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PostPosted: Fri Oct 06, 2017 2:55 am 
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We run oil heating and last year we had a couple of breakdowns due to the boiler shutting down due to the over heat button coming on. Had an engineer come out (via insurance) and he said the boiler is overheating due to the thermostats on the rads. He recommended that we take off a thermostatic valve so the extra heat in the boiler would be expelled through the rad which doesnt have a thermostat on.
Is this correct can this happen???


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PostPosted: Fri Oct 06, 2017 8:08 am 
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Firstly I am not an oil boiler engineer, but the basic principles will be the same as a gas boiler.

The internal boiler thermostat should be controlling the water temperature in the boiler and shutting it off before it reaches high enough to pop the overheat.

But, saying that, it is usual to have one radiator that doesn't have a TRV fitted, the one in the room that has a room thermostat, so it acts as a bypass for the system.

If you have TRV's on all your rads, then the system should have an automatic bypass fitted somewhere.

If it has been ok for years and only just stared doing this, then things like the pump and general system cleanliness/sludge/scaling need checking.

What make and model is it for when the oil guys come on and have a look?

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PostPosted: Fri Oct 06, 2017 11:48 am 
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I have just been to look at my father-in-laws central heating, and it transpires the micro-switch in the motorised valve was stuck closed, so central heating boiler was firing up with no water flowing and it still did not trigger the over heat cut out, the water temperature control was regulating the temperature. OK his was gas, but it would be unusual for any central heating boiler or immersion heater with the exception of solid fuel not to have a thermostat and a over heat cut out. It would seem the central heatings boiler internal thermostat is faulty.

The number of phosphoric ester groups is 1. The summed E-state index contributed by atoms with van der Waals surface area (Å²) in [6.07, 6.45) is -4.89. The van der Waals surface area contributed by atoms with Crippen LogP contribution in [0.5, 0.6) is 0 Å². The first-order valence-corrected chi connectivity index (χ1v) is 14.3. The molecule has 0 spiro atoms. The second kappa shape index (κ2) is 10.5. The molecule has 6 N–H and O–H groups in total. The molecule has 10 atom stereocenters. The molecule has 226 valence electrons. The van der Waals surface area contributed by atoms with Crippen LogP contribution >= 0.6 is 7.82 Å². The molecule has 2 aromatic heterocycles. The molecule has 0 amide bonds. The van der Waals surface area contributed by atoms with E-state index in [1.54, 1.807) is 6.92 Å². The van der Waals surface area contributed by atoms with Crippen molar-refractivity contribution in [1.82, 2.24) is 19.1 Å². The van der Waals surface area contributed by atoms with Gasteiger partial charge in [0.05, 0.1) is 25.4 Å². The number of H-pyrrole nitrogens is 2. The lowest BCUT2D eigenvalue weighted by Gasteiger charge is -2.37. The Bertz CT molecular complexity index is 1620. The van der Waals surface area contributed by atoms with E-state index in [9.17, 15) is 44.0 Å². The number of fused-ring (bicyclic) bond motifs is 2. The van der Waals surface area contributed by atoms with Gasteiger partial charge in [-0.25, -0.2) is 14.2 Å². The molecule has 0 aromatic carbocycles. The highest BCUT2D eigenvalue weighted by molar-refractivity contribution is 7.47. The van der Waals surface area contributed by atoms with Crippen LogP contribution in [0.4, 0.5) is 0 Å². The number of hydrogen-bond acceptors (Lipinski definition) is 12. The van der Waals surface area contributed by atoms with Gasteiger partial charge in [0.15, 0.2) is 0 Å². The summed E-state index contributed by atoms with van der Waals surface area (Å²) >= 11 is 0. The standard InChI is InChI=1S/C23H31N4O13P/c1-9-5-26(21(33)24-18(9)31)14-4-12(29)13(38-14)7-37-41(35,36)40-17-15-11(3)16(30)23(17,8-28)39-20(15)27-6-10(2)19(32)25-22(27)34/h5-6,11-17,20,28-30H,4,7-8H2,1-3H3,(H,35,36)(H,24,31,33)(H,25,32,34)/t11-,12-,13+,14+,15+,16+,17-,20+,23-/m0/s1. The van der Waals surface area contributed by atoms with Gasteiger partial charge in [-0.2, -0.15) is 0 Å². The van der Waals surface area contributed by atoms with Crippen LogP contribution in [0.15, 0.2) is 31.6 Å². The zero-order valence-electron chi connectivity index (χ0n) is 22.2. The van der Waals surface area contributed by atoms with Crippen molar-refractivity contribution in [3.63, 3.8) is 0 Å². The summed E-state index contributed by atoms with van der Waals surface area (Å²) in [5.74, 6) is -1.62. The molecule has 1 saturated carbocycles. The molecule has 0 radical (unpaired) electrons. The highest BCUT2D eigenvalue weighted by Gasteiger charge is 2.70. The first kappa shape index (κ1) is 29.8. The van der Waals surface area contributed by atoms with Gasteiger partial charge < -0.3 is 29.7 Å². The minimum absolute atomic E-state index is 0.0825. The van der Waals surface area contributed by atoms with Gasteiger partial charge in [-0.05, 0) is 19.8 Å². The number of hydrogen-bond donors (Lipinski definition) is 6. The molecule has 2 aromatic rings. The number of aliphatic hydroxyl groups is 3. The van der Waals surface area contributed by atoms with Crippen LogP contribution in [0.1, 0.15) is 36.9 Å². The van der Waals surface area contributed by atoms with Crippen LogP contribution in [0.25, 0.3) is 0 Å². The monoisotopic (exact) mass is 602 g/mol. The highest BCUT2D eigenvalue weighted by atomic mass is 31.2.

There does seem to be some debate over bypass valves and leaving one radiator with no TRV. The problem I have found with mothers system there is nothing to explain how the boiler works, with non condensate the boiler simply switches on and off, however with condensate boilers the return water temperature is important, too hot and it can't capture the latent heat of evaporation, there are two methods to ensure cool enough return water, one is alter flame height and second is use a heat store, latter used with solid fuel however condensate boilers with solid fuel is very rare, they are made, but most are DIY jobs.

What I did was to down load the parts list for mothers boiler, it showed certain items which gave me a good idea of how it worked, the bypass valve built into boiler for example, and both output water temperature sensor and cut out. However we can't simply guess, you have to read to see what the manufacturer has used or said in his instructions, without knowing make and model no one can answer your question.


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PostPosted: Fri Oct 06, 2017 12:44 pm 
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gas4you wrote:
Firstly I am not an oil boiler engineer, but the basic principles will be the same as a gas boiler. The internal boiler thermostat should be controlling the water temperature in the boiler and shutting it off before it reaches high enough to pop the overheat.


That's how our's works.

Had this happening very occasionally more or less from new with ours. In the end the overtemp stat went faulty. So could have always been tripping at the wrong temp.
Second time it happened the boiler stat was faulty and the overtemp stat just did it's job.
Of course it was the worst cold weather we've had down here for years!


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PostPosted: Sat Oct 07, 2017 5:06 pm 
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Boiler is a Flowsure combi 10 years+ old


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